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Blog Insight & Commentary

I Learned How to Be Happy at Work

Four things you can do right now to make your working world a brighter place

Beth Castle
Managing Editor, InHerSight

happy dance

If you’re unhappy at your job, you’re not alone. Thousands of women tell InHerSight that they want to find workplaces where they not only feel valued and respected, but also happy. 

I get that. Happiness at work has always been at the top of my list, and I’ve been zeroing in, almost scientifically, on my work-bliss factors since the very start of my career. Do I like taking lunch with people or not? Should I exercise before or after work? Can I meditate for 10 minutes when I’m stressed? (Oh boy, I cannot.)

As with many situations in life, there’s no one-happy-fits-all solution. My answers to those questions are likely very different from yours. But in the midst of all my joy seeking, I’ve found a few truths I consider universal for inching your way toward workplace happiness. 

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1. Be liberal with praise. Yes, liberal

A few years ago, I made a New Year’s resolution to compliment someone every single day. That seems like a lot, and it was. But I did it because I’d realized that I had a lot of positive thoughts about people I never expressed: I like his glasses! She’s an amazing presenter. I’m so impressed with how creative they are. And although my reluctance to share my thoughts wasn’t affecting anyone but me, it also wasn’t making anyone’s day any better. By resolving to share my genuine thoughts about others, I was teaching myself how to bring positive energy into my world.

Work can function the same way. Management or not, positive company cultures are driven by people who are willing to acknowledge the hard work and achievements of others. You don’t have to tell Xiaoling every time one of her Power Point slides is off the chain, but you should actively try to end the practice of withholding praise until something earth-shattering happens. And guess what? The more thoughtful compliments you give, the more positivity you’ll receive in return.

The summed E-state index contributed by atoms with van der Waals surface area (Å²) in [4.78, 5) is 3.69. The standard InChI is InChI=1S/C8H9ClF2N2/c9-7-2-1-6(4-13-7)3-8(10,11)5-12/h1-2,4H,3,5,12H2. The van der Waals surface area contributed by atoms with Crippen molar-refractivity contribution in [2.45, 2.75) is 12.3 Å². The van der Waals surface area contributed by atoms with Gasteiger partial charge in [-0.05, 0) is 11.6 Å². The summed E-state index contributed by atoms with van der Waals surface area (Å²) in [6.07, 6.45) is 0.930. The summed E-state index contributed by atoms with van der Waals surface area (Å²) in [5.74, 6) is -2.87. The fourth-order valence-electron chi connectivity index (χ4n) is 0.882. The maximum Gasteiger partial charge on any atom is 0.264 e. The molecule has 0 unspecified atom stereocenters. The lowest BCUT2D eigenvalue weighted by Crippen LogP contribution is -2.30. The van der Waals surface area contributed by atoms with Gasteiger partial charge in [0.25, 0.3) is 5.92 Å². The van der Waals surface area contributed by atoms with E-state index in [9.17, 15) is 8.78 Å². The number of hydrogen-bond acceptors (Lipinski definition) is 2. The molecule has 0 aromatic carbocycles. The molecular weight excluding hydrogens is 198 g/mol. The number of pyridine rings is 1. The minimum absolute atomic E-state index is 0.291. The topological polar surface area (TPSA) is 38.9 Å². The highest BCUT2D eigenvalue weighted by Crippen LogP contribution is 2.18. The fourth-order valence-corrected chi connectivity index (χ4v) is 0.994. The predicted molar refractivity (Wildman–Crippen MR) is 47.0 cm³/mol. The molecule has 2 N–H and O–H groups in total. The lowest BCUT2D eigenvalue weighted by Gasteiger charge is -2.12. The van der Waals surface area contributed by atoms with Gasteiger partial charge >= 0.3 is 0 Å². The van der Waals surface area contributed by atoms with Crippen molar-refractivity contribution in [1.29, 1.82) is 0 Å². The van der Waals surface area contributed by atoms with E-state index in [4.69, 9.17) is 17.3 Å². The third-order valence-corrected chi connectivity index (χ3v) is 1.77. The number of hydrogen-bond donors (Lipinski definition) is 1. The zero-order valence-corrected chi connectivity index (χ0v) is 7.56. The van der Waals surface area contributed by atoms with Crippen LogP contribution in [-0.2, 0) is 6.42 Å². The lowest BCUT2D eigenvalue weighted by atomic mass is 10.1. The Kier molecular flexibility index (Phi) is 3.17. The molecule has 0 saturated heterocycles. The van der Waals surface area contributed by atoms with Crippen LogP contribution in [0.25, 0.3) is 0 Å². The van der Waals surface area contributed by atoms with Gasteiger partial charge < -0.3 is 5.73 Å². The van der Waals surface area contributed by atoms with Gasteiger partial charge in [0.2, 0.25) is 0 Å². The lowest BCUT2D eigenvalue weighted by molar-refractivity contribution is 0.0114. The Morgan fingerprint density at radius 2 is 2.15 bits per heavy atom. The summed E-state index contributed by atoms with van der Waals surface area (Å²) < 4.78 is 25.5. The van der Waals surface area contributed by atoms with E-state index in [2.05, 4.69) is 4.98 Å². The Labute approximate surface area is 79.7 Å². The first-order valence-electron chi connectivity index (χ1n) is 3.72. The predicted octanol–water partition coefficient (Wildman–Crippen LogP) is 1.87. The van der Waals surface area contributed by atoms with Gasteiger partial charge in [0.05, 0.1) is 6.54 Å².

2. Say thank you

Gratitude is good for you. Research from Harvard Medical School (and many other universities) has found that thankfulness leads to more positive emotions, helps you enjoy more experiences, improves your health, and helps you forge stronger relationships. 

If you want to be happy at work, that last factor is especially important. We know from research here at InHerSight that having great relationships with coworkers is the number-one driver of job satisfaction for women. Be happier and have more friends at work. Win-win.

3. Let go of expectations

My favorite quote comes from author Laurence Gonzales: “The plan, a memory of the future, tries on reality to see if it fits.” In other words, you can plan, plan, plan all you want, but you can never truly predict how things are going to turn out. You need to accept that.

Tough love there, I know, but in the working world, expecting every project, every coworker, and every company to be perfect sets you up for disappointment and resentment.

If you’re a person who likes things just so, then that’s a difficult lesson to learn. Try slowing yourself down: So, the recap email Sidney sent to your boss wasn’t formatted the way you wanted. Was all the information there? What was something positive she did in that email that you wouldn’t have thought of? Then move on. You can send the recap next time.

4. Decide what you want, and find a way to get it

Maybe you want a better salary. Maybe you want to work from home every Friday. Maybe you just want to quit. The key to work happiness doesn’t just fall into your lap; you have to figure out what it is and then pursue the heck out of it.

Here, the first cut is, in fact, the deepest: making the decision. According to self-development author Brian Tracy, “Decisiveness is a characteristic of high-performing men and women. Almost any decision is better than no decision at all.” That’s because stagnation leaves you exactly where you already are and don’t want to be: unhappy at work and feeling hopeless.

Sure, you’ll end up having a few awkward conversations about money or you’ll have to research tuition reimbursement programs so you can go back to school, but the time you spend pursuing your happiness will be so much better spent than it would have been if you’d agonized, forever, over your horrible job.

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